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Jonas1272

Dreaded Insomnia.....

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Tired
PaulX
8 hours ago, Stevietoo said:

Why do we go to the loo so much? Seems a common thing... any ideas?

 

This has already been covered by the good burgers of this community, but as an interesting aside, my MS nurse told me that is you feel the need to go, then go. Obviously there are caveats, the frozen food isle is not appropriate.

The reason she gave this advise is that holding onto it can be the cause of spasms. Anything can be the cause of spasms, but I in particular suffer from leg spasms, especially in the evening, so it a few extra loo trips help then so be it. Pee away.

For normal people, it is suggested that holding onto it, at least for a little while, will help keep the pelvic floor muscles toned and working well.

Use MS'ers are not normal, so we have to follow a different course.

 

Paul


We're just two lost souls swimming in a fish bowl, year after year,

Running over the same old ground.

What have we found?

The same old fears.

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Tired
PaulX

@ShirlAlso you should turn the bed side clock away so that you can't easily see the display.

You shouldn't read on your phone or iPad in bed, the light they give off make the body thinks its daylight. The old fashioned, non-paper white Kindle is ok. So is an old fashioned book.

There is a huge amount written on sleep hygiene.  Some a little impractical, but some of it is really common sense.

Needless to say, TVs and laptops in the bed room are out too.

 

Paul


Edited by PaulX

We're just two lost souls swimming in a fish bowl, year after year,

Running over the same old ground.

What have we found?

The same old fears.

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Sluggish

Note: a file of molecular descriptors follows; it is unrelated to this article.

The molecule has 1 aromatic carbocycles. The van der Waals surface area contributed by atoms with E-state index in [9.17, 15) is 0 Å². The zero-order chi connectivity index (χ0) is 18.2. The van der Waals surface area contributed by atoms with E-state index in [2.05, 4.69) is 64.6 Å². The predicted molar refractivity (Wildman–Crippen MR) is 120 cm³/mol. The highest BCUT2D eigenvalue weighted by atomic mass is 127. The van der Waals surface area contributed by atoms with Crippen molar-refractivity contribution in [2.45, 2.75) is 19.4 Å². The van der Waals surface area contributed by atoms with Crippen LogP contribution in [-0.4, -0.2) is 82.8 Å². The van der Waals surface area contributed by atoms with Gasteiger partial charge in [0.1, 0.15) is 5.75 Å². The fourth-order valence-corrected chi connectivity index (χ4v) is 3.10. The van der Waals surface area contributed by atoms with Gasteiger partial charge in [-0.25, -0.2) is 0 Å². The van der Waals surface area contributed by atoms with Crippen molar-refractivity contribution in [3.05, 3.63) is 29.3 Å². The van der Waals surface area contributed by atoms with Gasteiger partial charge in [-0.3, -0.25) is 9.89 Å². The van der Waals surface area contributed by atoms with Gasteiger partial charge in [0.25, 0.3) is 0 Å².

Shirl

As though they knew our concerns...

Sleeptember | 7 Sleep Hacks to Get You Peacefully Dreaming

Most of this has already been covered so consider it a résumé.



Shirley  "one day at a time" - it's all anyone can do"

 

This year, my husband is raising funds for MS Trust with a 
Pete's No Beard Or Hair Cuts 2019 (Colour in December) Challenge for MS Trust

Thank you all

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popsie

I am unsure if I can reply in one post to several other posts.  Sorry, I have not been on this site  for a long time so please tell me if I am doing the wrong thing.  Re bladder issues I have had no urge for many years and a urologist told me that when this happens the body sends a message via restless legs (which feel identical to spasms, which I have as well, so that's not really helpful!).  So I always watch the clock (especially at night though I do find it difficult to remember one night from another) as I know if I am experiencing spasms or RSL depending on when I last went to the loo, and when in doubt I just try again. I do take Vesicare at night which I do find is helpful. I also try not to drink after 4.30pm.  Re insomnia I learnt to Muscle test (which is easy I can teach anyone who is interested over the internet :rolleyes: I use it all the time) and use it to find out how long I slept.  So even though I might have seemed to be up all night with spasms I can ask and find out that I have had at least 4  hours broken sleep which I know is enough for me to feel ok

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Stevietoo
14 hours ago, Shirl said:

Hi again Stevie

 

I've had to look up Dumping Syndrome. Whether it is linked to MS is not something I could even guess.

 

However, I know what waiting for tests/results/diagnosis/advice/treatment is like. We call it Limboland. Are you in this category...I will look at your other posts & profile. 

 

It is not always wise to presume a condition is related to another illness unless told by a specialist. The main thing is to be treated on a symptomatic basis, so whatever advice you've had for this gastric problem probably wouldn't change if you knew you have MS. 

 

Do you keep a symptom diary? A few words whenever you are troubled by your health will be useful when seeing a GP or specialist.

 

I hope this helps and supports you rather than adding to your concerns.

 

 

13 hours ago, Shirl said: